Mighty Ruadh just another dish on a bigger menu
Sports clubs in the recession Part 2Aodh Ruadh were once one of Donegal’s top clubs but, in an era of increased choice for young people, the club is now just one option among many for the youth of Ballyshannon
It has been a hectic November for the Aodh Ruadh GAA club and on this wild midweek afternoon Betty McIntyre, the chairperson, is run off her feet. She has the fire lit in the living room and goes through the list of things she has to do. It seems endless. Tickets for a Strictly Come Dancing evening . . . boards to put up on the bridge to wish the senior team well in the Intermediate final . . . organise collection buckets . . . call Maurice McLoughlin, the senior manager, about training in Garrison.
“It’s the nitty-gritty. That’s what it’s about. Driving to Bundoran to pick up buckets,” she laughs.
The McIntyres live down the Mall in an 18th-century house in the heart of Ballyshannon, a town cluttered with historic buildings. Hugh Allingham, brother of the poet William, lit this same fireplace 130 years ago.
From the window in the living room can be seen a daunting looking building across the river bank on the Rock which was a fever hospital in a former life but will always be known as “The Brothers”, the De La Salle college which was a secondary school of unsentimental education and also the soul of Gaelic football in Ballyshannon.
Did the closure of the school in 2000 lead to the decline of football success in the town? Some would argue so.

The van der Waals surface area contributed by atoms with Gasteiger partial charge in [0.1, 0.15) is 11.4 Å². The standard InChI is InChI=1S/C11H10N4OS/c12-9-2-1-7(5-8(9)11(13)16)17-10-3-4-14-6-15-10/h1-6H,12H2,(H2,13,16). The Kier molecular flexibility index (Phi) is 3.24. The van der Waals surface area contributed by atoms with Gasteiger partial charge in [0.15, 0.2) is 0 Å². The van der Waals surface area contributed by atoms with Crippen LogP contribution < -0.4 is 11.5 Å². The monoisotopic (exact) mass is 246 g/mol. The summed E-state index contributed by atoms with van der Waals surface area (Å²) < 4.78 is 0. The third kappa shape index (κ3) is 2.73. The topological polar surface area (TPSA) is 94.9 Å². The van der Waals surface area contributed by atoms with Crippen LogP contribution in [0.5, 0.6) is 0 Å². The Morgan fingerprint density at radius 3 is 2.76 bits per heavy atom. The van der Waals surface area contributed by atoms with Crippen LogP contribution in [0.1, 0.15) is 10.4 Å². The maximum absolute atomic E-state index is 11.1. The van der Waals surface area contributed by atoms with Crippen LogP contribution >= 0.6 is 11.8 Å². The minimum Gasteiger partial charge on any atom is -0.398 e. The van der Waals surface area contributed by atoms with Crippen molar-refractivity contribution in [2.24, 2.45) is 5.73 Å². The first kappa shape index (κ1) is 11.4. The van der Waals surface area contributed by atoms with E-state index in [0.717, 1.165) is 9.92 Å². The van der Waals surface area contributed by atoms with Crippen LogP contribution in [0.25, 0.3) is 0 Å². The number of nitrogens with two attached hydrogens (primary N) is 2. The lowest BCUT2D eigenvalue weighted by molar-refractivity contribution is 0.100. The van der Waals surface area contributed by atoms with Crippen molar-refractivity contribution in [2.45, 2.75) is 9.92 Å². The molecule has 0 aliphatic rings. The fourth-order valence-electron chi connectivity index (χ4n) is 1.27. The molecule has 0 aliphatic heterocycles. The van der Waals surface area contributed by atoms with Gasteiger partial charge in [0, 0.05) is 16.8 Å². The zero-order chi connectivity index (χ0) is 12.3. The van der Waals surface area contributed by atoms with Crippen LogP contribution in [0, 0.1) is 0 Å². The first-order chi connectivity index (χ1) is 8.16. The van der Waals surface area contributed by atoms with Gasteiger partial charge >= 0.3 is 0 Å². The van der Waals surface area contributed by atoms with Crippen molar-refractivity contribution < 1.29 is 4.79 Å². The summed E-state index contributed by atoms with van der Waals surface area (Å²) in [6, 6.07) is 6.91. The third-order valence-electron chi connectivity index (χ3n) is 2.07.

In any event, this is the biggest month Aodh Ruadh have had in quite some time.
Betty McIntyre considers herself an accidental GAA woman. One evening in the street she met (the late) Jack Grimes, a neighbour and constant presence in the stand at Fr Tierney Park. He half-coaxed, half-scolded her into attending the Aodh Ruadh AGM in Dorrian’s hotel that evening.
“You’ve cubs involved now”, he pointed out. “Cubs” is the Ballyshannon word for boys: Betty’s twin sons were outstanding players on a strong underage team.
She was given a job and because she is brisk and energetic and organised, she is now completing her third season as chairperson. Her sister Catherine was roped into the club committee, and became treasurer. With Emma Gaughan as secretary, the three women form the administrative engine of the club.
Betty readily confesses she had little interest in football or hurling. Even now, her most pressing concerns are financial and organisational. The redevelopment of “Munday’s field”, the Workhouse Meadow where the first Aodh Ruadh team trained in 1909, brought a terrific all-weather training facility and a debt of €250,000.
They pay off €18,000 per year. Transport costs had spiralled out of control: the club spent €20,000 on buses last year alone. Fundraising is a 365 days-of-the-year task and as Tom Daly, the former president of the Ulster Council and Aodh Ruadh member, delicately puts it, “the culture of fundraising has changed”.
Still, Aodh Ruadh have the bingo franchise, and run Sunday night Lotto and periodic entertainments like the Strictly Come Dancing. Austerity has been duly embraced. Not one penny in expenses has been paid to any of the managers.
“I think they are fantastic,” Betty McIntyre says. “It is costing them more than just time . . . they are driving all the time, making phone calls. But they just get on with it. All they get out of us is tea and sandwiches when there is a game in the park. I think we are lucky to have them.”
It says something about the swiftness with which Aodh Ruadh’s stock plummeted that an Intermediate final in November has become so important. It is hard to overstate the club’s tradition.
“That’s all we did. We played football,” the actor Seán McGinley said on The John Murray Show last week of growing up in the town. “Morning, noon and night.”
Until last month, Aodh Ruadh were level with St Eunan’s on 12 senior county titles won, joint second on the county honours roll. But that figure comes with an asterisk because from 1965 to 1976, Aodh Ruadh and neighbouring club Bundoran conducted an experiment in unity which produced the best Donegal club side ever; they strolled to seven county titles and an unofficial club All-Ireland title in 1968 .